For in that genre, it’s in a class by itself and one that like Zhivago helped lay the groundwork of the resurgence in the ‘80s and beyond for films featuring feisty heroines, love triangles, exotic locales, and sensuous cinematography matched in sync with a memorably driving score.
While musically and visually speaking Out of Africa, The Last of the Mohicans, The English Patient and others have come close, Wind’s “Tara’s Theme” from composer Max Steiner is pure sonic perfection.
Instantly recognizable and not only for Wind – for decades, “Tara’s Theme” has been played as the soundtrack to so many “best of” award show clip compilations.
And as such it’s taken on a whole life of its own as a soundtrack to the movies themselves and the musical realization of the same dream that brings so many people out to Hollywood year after year to claim the land for themselves like headstrong Scarlett promised to do with Tara when she realized it was all she had left.
A work that grows with time, it’s interesting to look back on the clever, textbook use of foreshadowing of not only Scarlett’s land legacy but also her fears of jumping fences on horseback – both of which occur within the opening ten minutes and pay off not once but twice with devastating results later on.
Additionally and despite the overt brutality and emotional abuse that complicates the Rhett Butler character in ways that make him a strong-armed bully (to put it crudely, he’s a double-edged sword of seducer at best and rapist at worst), in retrospect when you look back at what makes Rhett tick intriguingly, Mitchell employed a technique of gender role reversal way ahead of her time.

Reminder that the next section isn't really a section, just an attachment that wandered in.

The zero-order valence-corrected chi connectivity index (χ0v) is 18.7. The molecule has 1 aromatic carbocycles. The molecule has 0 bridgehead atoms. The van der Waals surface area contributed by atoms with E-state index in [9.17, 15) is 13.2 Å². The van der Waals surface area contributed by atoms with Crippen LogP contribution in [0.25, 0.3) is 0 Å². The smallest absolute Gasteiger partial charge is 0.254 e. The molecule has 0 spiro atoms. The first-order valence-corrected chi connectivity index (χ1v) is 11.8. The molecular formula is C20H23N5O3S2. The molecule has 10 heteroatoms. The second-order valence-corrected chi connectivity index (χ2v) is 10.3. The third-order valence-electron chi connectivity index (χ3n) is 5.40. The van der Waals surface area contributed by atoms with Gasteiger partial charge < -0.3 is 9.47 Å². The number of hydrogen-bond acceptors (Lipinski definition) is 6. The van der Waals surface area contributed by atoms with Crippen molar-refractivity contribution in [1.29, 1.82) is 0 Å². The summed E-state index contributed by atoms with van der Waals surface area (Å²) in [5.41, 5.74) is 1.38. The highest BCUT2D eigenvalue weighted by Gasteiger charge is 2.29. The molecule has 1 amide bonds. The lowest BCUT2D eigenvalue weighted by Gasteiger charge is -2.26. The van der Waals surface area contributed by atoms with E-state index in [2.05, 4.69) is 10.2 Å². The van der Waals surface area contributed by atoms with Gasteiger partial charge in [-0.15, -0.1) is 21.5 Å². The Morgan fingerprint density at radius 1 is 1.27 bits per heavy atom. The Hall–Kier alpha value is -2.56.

Typically it’s the woman at the heart of the oft-utilized Beauty and the Beast dynamic that believes she can change a beast into a prince. However in Wind, it’s Clark Gable’s Rhett who knows full well that he’s chosen a woman who is not only in love with someone else (Ashley Wilkes) but one whom he’s even said – in his own moment of foreshadowing that will pay off later – is only capable of causing men misery.
And while even those unfamiliar with the film know some of Gable’s last filmed lines by heart as they’ve become part of our own intertextual pop-culture language and landscape, it’s interesting to look back at Wind and realize the way that he truly ignored every ounce of intuition he had when it came to the woman who was his greatest weakness.
Although on the first viewing, Scarlett comes off the worst, it’s interesting as well to reevaluate it as an adult and realize that as manipulative she was early on, Leigh’s Scarlett was outmaneuvered every step of the way by Leslie Howard’s cowardly flirt Ashley who never took one of literally dozens of opportunities to let her down once and for all.
A cinematic as well as a literary classic in that Margaret Mitchell’s original novel (which has spawned numerous sequels and prequels) continues to sell fifty thousand copies a year, while there’s no substitute for the award-winning text, Fleming’s admittedly flawed if still utterly fabulous, multifaceted and endlessly debatable Wind remains as both a film and adaptation, one of the grandest of them all.